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GFO Issue 102



Bernard Rivers

Article Type:

Article Number: 6

ABSTRACT Michel Kazatchkine, head of the Global Fund, has co-authored an article in the Lancet that examines, nearly thirty years into the AIDS epidemic, "what we - the international community - got right, what we got wrong, and why we need to urgently dispel several emerging myths about the epidemic and the global response to it."

Michel Kazatchkine, head of the Global Fund, has co-authored an article in the Lancet that examines lessons learnt and myths that need to be dispelled nearly thirty years into the AIDS epidemic.

which Dr. Kazatchkine co-authored with Peter Piot (former head of UNAIDS), Mark Dybul (former head of PEPFAR), and Julian Lob-Levyt (head of the GAVI Alliance), examines “what we – the international community – got right, what we got wrong, and why we need to urgently dispel several emerging myths about the epidemic and the global response to it.”

The main myths surrounding HIV/AIDS that the authors examine are as follows:

  • “Alarmingly, a myth has begun to emerge that too much money is spent on AIDS,” say the authors. “But AIDS remains the leading cause of death in Africa and the sixth highest cause of mortality worldwide.” Unfortunately, “new global challenges are competing for the attention of political leaders and donors at the same time as they face the present financial crisis.”
  • Another common myth is that HIV prevention is not working, the authors say. They point out: “Much evidence suggests that, in several countries, prevention programs are effective. Between 2005 and 2007, coverage of services to prevent mother-to-child transmission of HIV increased from 14 percent to 33 percent. As a result in 2007 we noted for the first time a substantial decrease in the number of children born with HIV”.
  • An increasingly recurrent myth is that one solution, or a so-called “silver bullet,” will comprehensively prevent HIV transmission, says the article. “Elimination of concurrent partnerships, circumcision of all men, focusing of prevention efforts on sex workers, universal HIV testing, and provision of antiretroviral therapy as soon as possible after infection, have all received attention as potential solutions for prevention of HIV transmission… No approach will be enough on its own, and the promotion of one solution is, in our view, irresponsible. If we have learned one lesson in the past 27 years, it is that effective HIV prevention depends on customizing the right mix of interventions for every context.”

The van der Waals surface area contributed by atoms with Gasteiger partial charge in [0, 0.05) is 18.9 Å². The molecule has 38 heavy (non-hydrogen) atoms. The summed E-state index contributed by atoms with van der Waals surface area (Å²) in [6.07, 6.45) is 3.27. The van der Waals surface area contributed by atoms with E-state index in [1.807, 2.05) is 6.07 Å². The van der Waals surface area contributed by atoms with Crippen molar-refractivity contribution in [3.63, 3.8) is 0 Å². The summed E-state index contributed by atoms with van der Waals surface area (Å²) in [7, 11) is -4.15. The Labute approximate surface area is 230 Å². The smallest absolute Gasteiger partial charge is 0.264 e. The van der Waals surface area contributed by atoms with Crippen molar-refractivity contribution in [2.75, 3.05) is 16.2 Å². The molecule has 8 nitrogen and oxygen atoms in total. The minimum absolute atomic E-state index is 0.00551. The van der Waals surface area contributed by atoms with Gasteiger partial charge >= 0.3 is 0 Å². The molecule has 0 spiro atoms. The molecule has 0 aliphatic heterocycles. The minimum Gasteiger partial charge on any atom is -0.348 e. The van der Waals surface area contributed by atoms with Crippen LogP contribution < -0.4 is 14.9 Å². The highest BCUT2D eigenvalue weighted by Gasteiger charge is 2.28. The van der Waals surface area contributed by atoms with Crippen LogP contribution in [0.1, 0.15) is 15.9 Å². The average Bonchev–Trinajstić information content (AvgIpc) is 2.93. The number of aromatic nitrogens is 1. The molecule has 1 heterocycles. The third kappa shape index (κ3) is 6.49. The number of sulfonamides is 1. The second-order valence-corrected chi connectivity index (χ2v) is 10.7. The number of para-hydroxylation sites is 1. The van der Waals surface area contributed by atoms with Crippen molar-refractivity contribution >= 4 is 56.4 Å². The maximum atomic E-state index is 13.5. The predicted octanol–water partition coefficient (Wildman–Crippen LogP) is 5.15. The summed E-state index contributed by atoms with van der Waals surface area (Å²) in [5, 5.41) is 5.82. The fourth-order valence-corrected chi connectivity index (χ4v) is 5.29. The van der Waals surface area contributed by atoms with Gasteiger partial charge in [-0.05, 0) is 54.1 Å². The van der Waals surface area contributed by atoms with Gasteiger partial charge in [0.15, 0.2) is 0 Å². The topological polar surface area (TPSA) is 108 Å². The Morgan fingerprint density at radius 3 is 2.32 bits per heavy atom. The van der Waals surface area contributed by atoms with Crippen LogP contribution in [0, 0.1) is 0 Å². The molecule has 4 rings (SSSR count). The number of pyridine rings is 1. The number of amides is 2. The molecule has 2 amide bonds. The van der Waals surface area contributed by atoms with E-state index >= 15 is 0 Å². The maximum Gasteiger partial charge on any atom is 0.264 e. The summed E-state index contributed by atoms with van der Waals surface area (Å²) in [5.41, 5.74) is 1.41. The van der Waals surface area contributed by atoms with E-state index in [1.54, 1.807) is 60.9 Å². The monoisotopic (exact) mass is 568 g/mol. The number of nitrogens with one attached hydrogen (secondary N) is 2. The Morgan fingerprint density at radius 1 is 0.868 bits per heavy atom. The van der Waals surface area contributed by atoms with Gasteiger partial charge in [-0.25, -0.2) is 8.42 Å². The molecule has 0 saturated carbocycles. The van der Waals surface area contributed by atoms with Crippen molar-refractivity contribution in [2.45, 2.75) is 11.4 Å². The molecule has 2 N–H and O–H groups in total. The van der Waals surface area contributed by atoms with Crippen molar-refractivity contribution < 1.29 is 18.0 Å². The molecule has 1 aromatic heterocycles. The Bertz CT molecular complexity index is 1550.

• Another misconception is that heterosexual transmission of HIV is uncommon outside Africa. The article cites generalized epidemics in Haiti and Papua New Guinea and states that heterosexual transmission drives the epidemic between sex workers, their partners, clients, and clients’ partners in Asia and elsewhere. It points out that the main method of transmission in Thailand is no longer between sex workers and their clients or between injecting drug users: it is between people who are married to each other. AIDS is also the leading cause of death among African-American women in the USA.
  • The authors also dispel the myth that investments in AIDS are being made at the expense of health systems that are chronically underfunded. “Although AIDS has exposed weaknesses in health systems, funds for this disease are making a major contribution to strengthening of health systems.” The Global Fund and PEPFAR are now among the biggest investors in health systems. Some 35 percent of the Global Fund’s financing for AIDS, TB and malaria contributes directly to supporting human resources, infrastructure and equipment and monitoring and evaluation: all key components of health systems.
  • A further myth that has emerged suggests that strengthening health services alone will solve the world’s health problems, including AIDS. Improved health systems alone are not enough to end the epidemic, say the authors. “Whereas well functioning health and community services will be key to provision of antiretroviral therapy for decades to come – as well as services for the prevention of mother-to-child HIV transmission, blood safety, and male circumcision – most other HIV prevention activities are happening largely outside the health sector.”
  • A last myth is that AIDS has somehow been solved, says the Lancet article. “We need to recognize that AIDS is a long-term event. We have to identify now how to finance a sustained response to AIDS for another several decades, and develop longstanding links with broader efforts to strengthen health systems and health workforces as well as other developments, such as education and food security.”

The authors also say the international community in the early 1980s underestimated the global effect the disease would have and the extent to which stigma and discrimination would remain formidable obstacles to tackling AIDS. But the sense of urgency that would eventually develop in the global AIDS movement was also underestimated and this has led to “an unusual convergence of political will, money and science.”

On the other hand, the international community overestimated the speed with which the epidemic would spread in regions other than sub-Saharan Africa and was also excessively optimistic about “our capacity to devise technological solutions to prevent HIV.”

The article is available at

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